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4. CONCLUSION

According to the observations, the enzyme’s activity increases up till a certain concentration (2.5 mg/ml), and after that it declines, this might be due to composition and orientation of amylose and amylopectin arrangement in the starch molecule that impact substrate binding capacity of the enzyme which gets reflected in its activity. In contrast to other forms of starch, potato starch with a concentration of 5 mg/ml was found to be more enzyme-specific as a substrate (34.02 IU/mg of protein). The enzyme was best active at pH 8.0 and with incubation temperature of 37°C using Na2+ as cofactor. The optimum temperature and pH of enzyme’s activity might also depend on the newly isolated microbial strain and its adaption to the environment.


5. AUTHORS’ CONTRIBUTIONS

All authors made substantial contributions to conception and design, acquisition of data, or analysis and interpretation of data; took part in drafting the article or revising it critically for important intellectual content; agreed to submit to the current journal; gave final approval of the version to be published; and agreed to be accountable for all aspects of the work. All the authors are eligible to be an author as per the International Committee of Medical Journal Editors (ICMJE) requirements/guidelines.


6. FUNDING

This research was partly supported by the University Research Fellowship granted by University of Calcutta.


7. CONFLICTS OF INTEREST

The authors report no financial or any other conflicts of interest in this work.


8. ETHICAL APPROVALS

This study does not involve experiments on animals or human subjects.


9. DATA AVAILABILITY

All Set of DATA analyzed in the study are openly available.


10. PUBLISHER’S NOTE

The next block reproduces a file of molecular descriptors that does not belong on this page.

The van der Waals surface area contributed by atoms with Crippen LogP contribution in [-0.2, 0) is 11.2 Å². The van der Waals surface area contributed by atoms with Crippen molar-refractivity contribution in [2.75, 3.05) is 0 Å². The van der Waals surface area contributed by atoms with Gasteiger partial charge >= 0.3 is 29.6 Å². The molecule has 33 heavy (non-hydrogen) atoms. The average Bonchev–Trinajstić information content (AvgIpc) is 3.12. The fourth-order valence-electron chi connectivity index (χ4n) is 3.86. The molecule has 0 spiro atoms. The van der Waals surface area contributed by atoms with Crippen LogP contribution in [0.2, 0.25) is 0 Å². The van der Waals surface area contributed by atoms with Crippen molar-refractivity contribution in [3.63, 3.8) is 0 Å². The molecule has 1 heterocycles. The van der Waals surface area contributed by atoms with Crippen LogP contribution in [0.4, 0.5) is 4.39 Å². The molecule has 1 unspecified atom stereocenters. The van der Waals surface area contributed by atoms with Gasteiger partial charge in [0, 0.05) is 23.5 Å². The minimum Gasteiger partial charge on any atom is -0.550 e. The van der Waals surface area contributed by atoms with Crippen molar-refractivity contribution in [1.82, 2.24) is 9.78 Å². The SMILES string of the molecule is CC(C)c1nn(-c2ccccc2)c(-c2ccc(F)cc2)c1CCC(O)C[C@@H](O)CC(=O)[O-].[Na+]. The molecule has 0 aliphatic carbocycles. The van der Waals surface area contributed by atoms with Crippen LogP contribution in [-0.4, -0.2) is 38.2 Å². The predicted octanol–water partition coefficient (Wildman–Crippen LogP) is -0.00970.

This journal remains neutral with regard to jurisdictional claims in published institutional affiliation.


REFERENCES

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2. Alrumman SA, Mostafa YS, Saleh AE, Saad AA, Hesham AE. Isolation of thermophilic α-amylase producing bacteria and optimization of potato waste water medium for enhancement of α-amylase production. Adv Life Sci Technol 2014;20:41-51.

3. Tiwari SP, Srivastava R, Singh CS, Shukla K, Singh RK, Singh P, et al. Amylases: An overview with special reference to alpha amylase. J Glob Biosci 2015;4:1886-901.

4. Sethi BK, Jana A, Nanda PK, DasMohapatra PK, Sahoo SL, Patra JK. Production of α-Amylase by Aspergillus terreus NCFT 4269.10 using pearl millet and its structural characterization. Frontin Plant Sci 2016;7:639. CrossRef

5. Naidu MA, Saranraj P. Bacterial amylase: A review. Int J Pharm Biological Arch 2013;4:274-87.

6. Parmar D, Pandey A. Characterization of amylase producing bacterial isolates. Bull Environ Pharmacol Life Sci 2012;1:42-7.

7. Sinha C. Isolation, Characterization and Optimization of Amylase Producing Bacteria from Municipal Waste, Doctoral Thesis. Kolkata, India: Jadavpur University; 2010.

8. Karri S, Talla SG, Dholpuri R, Dholpuri S. Screening, production and optimization of alpha amylase from Aspergillus strains by using solid state fermentation. Int J Curr Microbiol Appl Sci 2014;3:623-31.

9. Pandey A. Improvement in solid state fermentation for glucoamylase production. Biol Wastes 1990;34:11-9. CrossRef

10. Zahra RR, Qader SA, Pervez S, Aman A. Influence of different metals on the activation and inhibition of alpha amylase from thermophillic Bacillus firmus KIBGE-IB28. Pak J Pharm Sci 2016;29:1275-8.

11. Lee YS, Park DJ, Choi YL. Characterization of maltotriose production by hydrolyzing of soluble Starch with alpha amylase from Microbulbifer thermotolerants DAU221. Appl Microbiol Biotechnol 2015;99:3901-11. CrossRef

12. Fogarty MW. Microbial amylases. In: Fogarty WM, editor. Microbial Enzymes and Biotechnology. London, UK: Applied Science Publishers Ltd.; 1983. p. 1-92.

13. Abe J, Makajoma K, Nagano H, Hijkeri S. Production of the raw starch digesting amylase of Aspergillus sp. K-27 Synergetic action of glucoamylase and-amylase. Carbohydr Res 1988;75:85-92. CrossRef

14. Akpan I, Bankole MO, Adesemowo AM, Lantunde-Data GO. Production of alpha amylase by Aspergillus niger in a cheap solid medium using rice bran and agricultural material. Trop Sci 1999;39:77-9.

15. Shamly V, Kali A, Srirangaraj S, Umadevi S. Comparison of microscopic morphology of fungi using lactophenol cotton blue (LPCB), Iodine glycerol and congo red formaldehyde staining. J Clin Diagn Res 2014;8:DL01-2.

16. Miller G. Use of dinitrosalicylic acid reagent for determination of reducing sugar. Anal Chem 1959;31:426-8. CrossRef

17. Lowry OH, Rosenbrough NJ, Farr AL, Randall RJ. Protein measurement with the folin phenol reagent. J Biol Chem 1951;193:265-75. CrossRef

18. Kaur LD, Singh J. Advances in Potato Chemistry and Technology. Amsterdam, Netherlands: Elsevier; 2009.